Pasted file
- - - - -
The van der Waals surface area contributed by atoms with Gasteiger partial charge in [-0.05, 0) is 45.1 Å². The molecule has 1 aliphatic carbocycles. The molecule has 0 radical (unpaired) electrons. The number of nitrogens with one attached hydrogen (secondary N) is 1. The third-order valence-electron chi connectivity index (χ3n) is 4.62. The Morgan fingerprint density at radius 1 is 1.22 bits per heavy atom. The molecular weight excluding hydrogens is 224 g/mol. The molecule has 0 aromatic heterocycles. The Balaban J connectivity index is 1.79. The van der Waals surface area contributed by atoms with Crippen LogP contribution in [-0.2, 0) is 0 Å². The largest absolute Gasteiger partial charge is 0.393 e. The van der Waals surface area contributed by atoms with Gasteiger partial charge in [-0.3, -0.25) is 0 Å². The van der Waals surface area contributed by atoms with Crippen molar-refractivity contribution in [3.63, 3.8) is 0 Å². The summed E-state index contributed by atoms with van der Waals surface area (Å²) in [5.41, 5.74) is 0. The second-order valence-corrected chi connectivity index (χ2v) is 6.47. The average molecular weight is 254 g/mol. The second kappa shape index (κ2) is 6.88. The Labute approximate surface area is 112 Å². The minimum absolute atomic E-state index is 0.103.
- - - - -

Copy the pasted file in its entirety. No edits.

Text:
The van der Waals surface area contributed by atoms with Gasteiger partial charge in [-0.05, 0) is 45.1 Å². The molecule has 1 aliphatic carbocycles. The molecule has 0 radical (unpaired) electrons. The number of nitrogens with one attached hydrogen (secondary N) is 1. The third-order valence-electron chi connectivity index (χ3n) is 4.62. The Morgan fingerprint density at radius 1 is 1.22 bits per heavy atom. The molecular weight excluding hydrogens is 224 g/mol. The molecule has 0 aromatic heterocycles. The Balaban J connectivity index is 1.79. The van der Waals surface area contributed by atoms with Crippen LogP contribution in [-0.2, 0) is 0 Å². The largest absolute Gasteiger partial charge is 0.393 e. The van der Waals surface area contributed by atoms with Gasteiger partial charge in [-0.3, -0.25) is 0 Å². The van der Waals surface area contributed by atoms with Crippen molar-refractivity contribution in [3.63, 3.8) is 0 Å². The summed E-state index contributed by atoms with van der Waals surface area (Å²) in [5.41, 5.74) is 0. The second-order valence-corrected chi connectivity index (χ2v) is 6.47. The average molecular weight is 254 g/mol. The second kappa shape index (κ2) is 6.88. The Labute approximate surface area is 112 Å². The minimum absolute atomic E-state index is 0.103.